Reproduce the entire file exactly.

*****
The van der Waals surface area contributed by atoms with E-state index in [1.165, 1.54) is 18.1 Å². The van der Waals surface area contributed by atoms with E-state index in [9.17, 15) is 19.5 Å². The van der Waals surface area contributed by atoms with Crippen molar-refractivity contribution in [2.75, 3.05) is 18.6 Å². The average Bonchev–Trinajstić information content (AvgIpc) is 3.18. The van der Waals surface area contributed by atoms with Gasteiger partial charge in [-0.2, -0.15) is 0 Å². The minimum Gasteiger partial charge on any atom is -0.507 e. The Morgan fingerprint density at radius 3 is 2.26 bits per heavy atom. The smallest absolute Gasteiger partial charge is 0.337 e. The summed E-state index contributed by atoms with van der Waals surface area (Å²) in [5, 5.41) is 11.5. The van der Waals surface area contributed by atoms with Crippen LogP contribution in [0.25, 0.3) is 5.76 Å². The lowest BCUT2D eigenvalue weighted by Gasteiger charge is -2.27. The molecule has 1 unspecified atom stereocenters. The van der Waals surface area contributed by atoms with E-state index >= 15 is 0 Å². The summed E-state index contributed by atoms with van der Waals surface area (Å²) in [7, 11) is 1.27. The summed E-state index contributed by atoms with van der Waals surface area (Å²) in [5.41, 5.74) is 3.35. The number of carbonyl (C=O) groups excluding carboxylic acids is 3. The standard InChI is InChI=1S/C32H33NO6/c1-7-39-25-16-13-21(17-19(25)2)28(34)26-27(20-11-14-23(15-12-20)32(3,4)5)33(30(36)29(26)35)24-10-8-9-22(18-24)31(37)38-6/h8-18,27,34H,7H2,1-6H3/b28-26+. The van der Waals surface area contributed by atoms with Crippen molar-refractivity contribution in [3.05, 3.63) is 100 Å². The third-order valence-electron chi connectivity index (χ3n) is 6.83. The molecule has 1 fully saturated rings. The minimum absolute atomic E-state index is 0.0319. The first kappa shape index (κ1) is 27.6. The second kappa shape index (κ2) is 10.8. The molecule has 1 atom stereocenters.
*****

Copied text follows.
The van der Waals surface area contributed by atoms with E-state index in [1.165, 1.54) is 18.1 Å². The van der Waals surface area contributed by atoms with E-state index in [9.17, 15) is 19.5 Å². The van der Waals surface area contributed by atoms with Crippen molar-refractivity contribution in [2.75, 3.05) is 18.6 Å². The average Bonchev–Trinajstić information content (AvgIpc) is 3.18. The van der Waals surface area contributed by atoms with Gasteiger partial charge in [-0.2, -0.15) is 0 Å². The minimum Gasteiger partial charge on any atom is -0.507 e. The Morgan fingerprint density at radius 3 is 2.26 bits per heavy atom. The smallest absolute Gasteiger partial charge is 0.337 e. The summed E-state index contributed by atoms with van der Waals surface area (Å²) in [5, 5.41) is 11.5. The van der Waals surface area contributed by atoms with Crippen LogP contribution in [0.25, 0.3) is 5.76 Å². The lowest BCUT2D eigenvalue weighted by Gasteiger charge is -2.27. The molecule has 1 unspecified atom stereocenters. The van der Waals surface area contributed by atoms with E-state index >= 15 is 0 Å². The summed E-state index contributed by atoms with van der Waals surface area (Å²) in [7, 11) is 1.27. The summed E-state index contributed by atoms with van der Waals surface area (Å²) in [5.41, 5.74) is 3.35. The number of carbonyl (C=O) groups excluding carboxylic acids is 3. The standard InChI is InChI=1S/C32H33NO6/c1-7-39-25-16-13-21(17-19(25)2)28(34)26-27(20-11-14-23(15-12-20)32(3,4)5)33(30(36)29(26)35)24-10-8-9-22(18-24)31(37)38-6/h8-18,27,34H,7H2,1-6H3/b28-26+. The van der Waals surface area contributed by atoms with Crippen molar-refractivity contribution in [3.05, 3.63) is 100 Å². The third-order valence-electron chi connectivity index (χ3n) is 6.83. The molecule has 1 fully saturated rings. The minimum absolute atomic E-state index is 0.0319. The first kappa shape index (κ1) is 27.6. The second kappa shape index (κ2) is 10.8. The molecule has 1 atom stereocenters.